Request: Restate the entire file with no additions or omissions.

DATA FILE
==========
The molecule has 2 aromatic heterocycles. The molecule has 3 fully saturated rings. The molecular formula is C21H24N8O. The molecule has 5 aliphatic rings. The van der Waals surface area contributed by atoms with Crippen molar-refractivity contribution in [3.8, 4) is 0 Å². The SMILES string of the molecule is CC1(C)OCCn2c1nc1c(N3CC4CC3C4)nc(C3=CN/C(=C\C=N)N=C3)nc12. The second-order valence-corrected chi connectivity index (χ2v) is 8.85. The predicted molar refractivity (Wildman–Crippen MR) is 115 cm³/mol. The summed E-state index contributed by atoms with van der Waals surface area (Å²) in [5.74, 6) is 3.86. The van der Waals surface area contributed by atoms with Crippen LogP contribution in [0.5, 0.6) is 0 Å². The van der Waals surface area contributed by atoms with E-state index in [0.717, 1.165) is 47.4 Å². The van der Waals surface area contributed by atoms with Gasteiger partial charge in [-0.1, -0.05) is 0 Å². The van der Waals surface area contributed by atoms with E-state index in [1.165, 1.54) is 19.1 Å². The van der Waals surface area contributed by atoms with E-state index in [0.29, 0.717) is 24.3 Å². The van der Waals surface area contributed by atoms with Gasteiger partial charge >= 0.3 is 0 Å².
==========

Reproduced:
The molecule has 2 aromatic heterocycles. The molecule has 3 fully saturated rings. The molecular formula is C21H24N8O. The molecule has 5 aliphatic rings. The van der Waals surface area contributed by atoms with Crippen molar-refractivity contribution in [3.8, 4) is 0 Å². The SMILES string of the molecule is CC1(C)OCCn2c1nc1c(N3CC4CC3C4)nc(C3=CN/C(=C\C=N)N=C3)nc12. The second-order valence-corrected chi connectivity index (χ2v) is 8.85. The predicted molar refractivity (Wildman–Crippen MR) is 115 cm³/mol. The summed E-state index contributed by atoms with van der Waals surface area (Å²) in [5.74, 6) is 3.86. The van der Waals surface area contributed by atoms with Crippen LogP contribution in [0.5, 0.6) is 0 Å². The van der Waals surface area contributed by atoms with E-state index in [0.717, 1.165) is 47.4 Å². The van der Waals surface area contributed by atoms with Gasteiger partial charge in [-0.1, -0.05) is 0 Å². The van der Waals surface area contributed by atoms with E-state index in [1.165, 1.54) is 19.1 Å². The van der Waals surface area contributed by atoms with E-state index in [0.29, 0.717) is 24.3 Å². The van der Waals surface area contributed by atoms with Gasteiger partial charge >= 0.3 is 0 Å².